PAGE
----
There were 2 really heavy downpours at 8.30 and 9.00 pm in Castrojeriz as I was sitting up in bed reading. Rain was also forecast for the following day, but hopefully not so much.
I arranged to send my backpack on ahead with Jacotrans, since it was a 19 kms walk to Boadilla via Itero de la Vega (where there were no nice places to stay). I left town in a continuous steady drizzle, the first time I'd had to walk in wet weather on this Camino. The path led across an ancient paved causeway across marshland and ahead was a steep climb. A sign told us the ascent was 12% for 1.5 kms.
I reached the Alto at 10.20 am. There was a pilgrim shelter surrounded by rubbish. An old crone in a flapping wet cape was busy taking photos of the litter in order to alert the authorities in the next town! Some hope! She seemed to speak many languages but preferred speaking to the Italian lads who had been staying with her in the Albergue last night!
There was quite a descent down of some 350 m only, and the path had been concreted to make it safer. I finally came to the ancient hermitage of San Nicolas, which had been converted into a primitive Albergue by the Italian Fraternity. It was in the process of being closed down for the winter. Two local ladies from the town were busy packing up all the portable items into their cars. I sat down and rested out of the rain for a while. Apparently this Albergue maintains an old tradition of washing the feet of pilgrims who stay there.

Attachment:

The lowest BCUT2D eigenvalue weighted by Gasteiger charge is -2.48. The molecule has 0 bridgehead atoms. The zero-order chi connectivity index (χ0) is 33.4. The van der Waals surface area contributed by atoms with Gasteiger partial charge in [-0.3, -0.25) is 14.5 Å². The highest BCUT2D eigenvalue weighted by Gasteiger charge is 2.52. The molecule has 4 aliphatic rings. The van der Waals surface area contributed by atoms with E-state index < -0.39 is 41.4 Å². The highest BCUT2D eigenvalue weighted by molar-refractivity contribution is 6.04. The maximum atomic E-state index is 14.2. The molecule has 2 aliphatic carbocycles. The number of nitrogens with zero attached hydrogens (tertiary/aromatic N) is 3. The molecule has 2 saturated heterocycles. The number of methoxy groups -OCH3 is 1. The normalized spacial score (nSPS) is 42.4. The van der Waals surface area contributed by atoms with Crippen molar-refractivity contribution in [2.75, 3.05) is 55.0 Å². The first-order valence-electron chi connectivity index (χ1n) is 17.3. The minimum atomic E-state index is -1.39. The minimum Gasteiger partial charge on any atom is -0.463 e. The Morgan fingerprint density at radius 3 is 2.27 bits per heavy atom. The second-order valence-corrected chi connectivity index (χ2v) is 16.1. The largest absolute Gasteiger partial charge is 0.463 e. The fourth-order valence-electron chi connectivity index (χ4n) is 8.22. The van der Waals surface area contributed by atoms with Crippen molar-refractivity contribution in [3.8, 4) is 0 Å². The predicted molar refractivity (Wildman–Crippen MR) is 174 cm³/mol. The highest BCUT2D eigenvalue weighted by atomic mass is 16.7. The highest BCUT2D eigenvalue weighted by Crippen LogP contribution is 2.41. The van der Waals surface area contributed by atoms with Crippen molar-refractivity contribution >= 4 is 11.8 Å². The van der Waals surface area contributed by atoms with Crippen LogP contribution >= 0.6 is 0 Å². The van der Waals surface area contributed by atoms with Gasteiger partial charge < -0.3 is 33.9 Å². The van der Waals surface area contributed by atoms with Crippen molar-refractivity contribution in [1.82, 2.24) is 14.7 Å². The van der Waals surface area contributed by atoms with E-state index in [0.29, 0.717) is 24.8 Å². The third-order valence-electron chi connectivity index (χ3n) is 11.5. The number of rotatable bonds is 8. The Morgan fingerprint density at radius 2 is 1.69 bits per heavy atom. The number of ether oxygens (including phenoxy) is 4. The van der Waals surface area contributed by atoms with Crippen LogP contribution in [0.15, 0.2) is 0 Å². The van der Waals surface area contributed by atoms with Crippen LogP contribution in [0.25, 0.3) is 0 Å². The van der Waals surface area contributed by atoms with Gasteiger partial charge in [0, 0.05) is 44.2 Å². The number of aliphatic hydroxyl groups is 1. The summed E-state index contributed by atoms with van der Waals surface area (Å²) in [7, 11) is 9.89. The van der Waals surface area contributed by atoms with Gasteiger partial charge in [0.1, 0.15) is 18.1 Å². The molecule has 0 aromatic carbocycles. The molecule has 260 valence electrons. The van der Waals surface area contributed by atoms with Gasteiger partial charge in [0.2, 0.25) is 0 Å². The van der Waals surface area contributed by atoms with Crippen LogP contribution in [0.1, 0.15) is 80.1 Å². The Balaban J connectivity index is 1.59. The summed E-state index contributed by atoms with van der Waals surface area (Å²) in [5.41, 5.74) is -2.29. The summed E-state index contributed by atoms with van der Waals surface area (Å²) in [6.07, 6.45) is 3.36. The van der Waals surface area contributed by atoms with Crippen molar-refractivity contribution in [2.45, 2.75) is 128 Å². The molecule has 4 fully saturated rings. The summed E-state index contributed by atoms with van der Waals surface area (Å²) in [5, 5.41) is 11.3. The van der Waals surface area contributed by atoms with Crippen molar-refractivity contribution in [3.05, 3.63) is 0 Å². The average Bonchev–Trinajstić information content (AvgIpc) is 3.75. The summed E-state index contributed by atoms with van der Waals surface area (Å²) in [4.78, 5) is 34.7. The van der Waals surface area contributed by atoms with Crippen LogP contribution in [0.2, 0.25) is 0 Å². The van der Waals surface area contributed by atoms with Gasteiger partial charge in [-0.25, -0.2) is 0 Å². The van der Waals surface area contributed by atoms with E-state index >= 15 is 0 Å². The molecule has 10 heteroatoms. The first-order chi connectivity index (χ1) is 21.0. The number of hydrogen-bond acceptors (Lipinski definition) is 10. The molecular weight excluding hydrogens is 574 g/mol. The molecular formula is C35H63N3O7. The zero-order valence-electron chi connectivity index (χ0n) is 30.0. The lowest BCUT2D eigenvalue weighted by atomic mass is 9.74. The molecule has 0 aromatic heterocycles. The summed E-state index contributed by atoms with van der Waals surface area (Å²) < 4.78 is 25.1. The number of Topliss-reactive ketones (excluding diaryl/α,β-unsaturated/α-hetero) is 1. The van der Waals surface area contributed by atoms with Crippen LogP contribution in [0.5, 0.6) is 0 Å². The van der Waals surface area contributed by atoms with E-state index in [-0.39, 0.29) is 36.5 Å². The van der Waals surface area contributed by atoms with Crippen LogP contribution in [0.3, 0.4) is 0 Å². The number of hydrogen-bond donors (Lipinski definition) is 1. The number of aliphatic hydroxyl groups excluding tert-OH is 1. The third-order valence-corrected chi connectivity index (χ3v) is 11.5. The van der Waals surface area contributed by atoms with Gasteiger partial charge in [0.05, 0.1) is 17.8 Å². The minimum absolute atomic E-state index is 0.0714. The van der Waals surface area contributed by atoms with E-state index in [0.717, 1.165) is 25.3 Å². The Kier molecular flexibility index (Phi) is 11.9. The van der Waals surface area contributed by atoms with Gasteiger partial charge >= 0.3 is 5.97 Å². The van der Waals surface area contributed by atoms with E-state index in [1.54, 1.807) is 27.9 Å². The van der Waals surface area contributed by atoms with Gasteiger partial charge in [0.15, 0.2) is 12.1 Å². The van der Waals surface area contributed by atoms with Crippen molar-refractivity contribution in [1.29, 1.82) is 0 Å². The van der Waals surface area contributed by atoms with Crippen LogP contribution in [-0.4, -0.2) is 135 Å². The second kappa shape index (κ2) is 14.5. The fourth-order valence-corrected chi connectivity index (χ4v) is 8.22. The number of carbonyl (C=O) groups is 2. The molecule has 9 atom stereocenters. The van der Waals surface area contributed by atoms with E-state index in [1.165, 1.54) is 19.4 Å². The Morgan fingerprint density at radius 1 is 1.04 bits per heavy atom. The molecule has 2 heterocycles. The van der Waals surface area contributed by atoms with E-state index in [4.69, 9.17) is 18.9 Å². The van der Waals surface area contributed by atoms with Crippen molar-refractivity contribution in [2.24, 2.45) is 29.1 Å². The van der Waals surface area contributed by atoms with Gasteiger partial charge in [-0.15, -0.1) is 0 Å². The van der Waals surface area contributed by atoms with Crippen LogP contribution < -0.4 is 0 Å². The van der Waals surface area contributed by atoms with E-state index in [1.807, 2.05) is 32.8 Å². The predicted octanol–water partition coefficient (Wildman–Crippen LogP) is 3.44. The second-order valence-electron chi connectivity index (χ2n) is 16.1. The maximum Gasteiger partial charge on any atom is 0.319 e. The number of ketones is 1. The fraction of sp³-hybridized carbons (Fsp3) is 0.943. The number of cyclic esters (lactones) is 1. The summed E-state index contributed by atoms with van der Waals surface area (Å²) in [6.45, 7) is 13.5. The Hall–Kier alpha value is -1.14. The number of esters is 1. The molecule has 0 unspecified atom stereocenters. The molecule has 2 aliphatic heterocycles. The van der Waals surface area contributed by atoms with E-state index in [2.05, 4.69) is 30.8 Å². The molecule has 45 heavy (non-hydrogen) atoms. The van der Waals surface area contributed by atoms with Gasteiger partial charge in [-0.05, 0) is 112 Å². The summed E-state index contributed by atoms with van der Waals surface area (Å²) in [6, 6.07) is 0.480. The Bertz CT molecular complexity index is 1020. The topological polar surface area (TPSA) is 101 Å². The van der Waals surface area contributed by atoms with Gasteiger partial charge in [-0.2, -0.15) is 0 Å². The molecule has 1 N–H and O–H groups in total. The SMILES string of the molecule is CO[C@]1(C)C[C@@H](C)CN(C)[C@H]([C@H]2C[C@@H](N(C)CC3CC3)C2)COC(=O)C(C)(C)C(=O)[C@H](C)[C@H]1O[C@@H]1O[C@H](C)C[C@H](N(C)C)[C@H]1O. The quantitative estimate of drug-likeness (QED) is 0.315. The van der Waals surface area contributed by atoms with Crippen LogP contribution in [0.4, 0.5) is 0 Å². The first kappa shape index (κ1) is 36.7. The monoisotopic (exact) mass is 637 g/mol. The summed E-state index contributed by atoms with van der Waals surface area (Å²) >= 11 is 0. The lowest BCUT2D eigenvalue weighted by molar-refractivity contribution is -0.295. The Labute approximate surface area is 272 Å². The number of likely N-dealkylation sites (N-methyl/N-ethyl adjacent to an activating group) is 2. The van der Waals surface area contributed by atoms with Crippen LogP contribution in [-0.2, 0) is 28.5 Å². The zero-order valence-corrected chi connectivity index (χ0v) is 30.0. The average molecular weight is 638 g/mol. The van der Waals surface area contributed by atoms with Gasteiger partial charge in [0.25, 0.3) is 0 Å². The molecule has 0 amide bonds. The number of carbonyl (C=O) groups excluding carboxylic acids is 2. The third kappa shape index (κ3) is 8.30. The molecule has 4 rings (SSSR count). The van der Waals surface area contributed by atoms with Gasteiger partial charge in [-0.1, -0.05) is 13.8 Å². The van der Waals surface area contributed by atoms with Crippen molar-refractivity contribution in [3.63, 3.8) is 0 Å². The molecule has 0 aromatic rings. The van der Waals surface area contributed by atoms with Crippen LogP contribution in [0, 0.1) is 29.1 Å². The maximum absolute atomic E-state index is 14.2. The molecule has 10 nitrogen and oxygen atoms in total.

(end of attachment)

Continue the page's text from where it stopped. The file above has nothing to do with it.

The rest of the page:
The Camino then crossed the river into Palencia and then onto the small town of Itero de la Vega. I knew that there was a bar in this town which served bacon and eggs, so I was determined to track it down and was finally rewarded with a delicious brunch and some lemon tea to warm me up!
The way into Boadilla (8kms or so) seemed long and I was the last person on the track, apart from a few stragglers who had walked 30 kms or more that day. The sky looked alarmingly dark, with lovely cloud formations, but no more rain fell, and I finally reached my destination at 4.00 pm.
The Albergue En El Camino has been under the same family management for many years. There is a lovely garden and a good communal dinner. They have recently built a hotel next door, which is where I stayed along with a few other pilgrims who prefer their own space. There is little else in the quiet town so they are onto a good thing!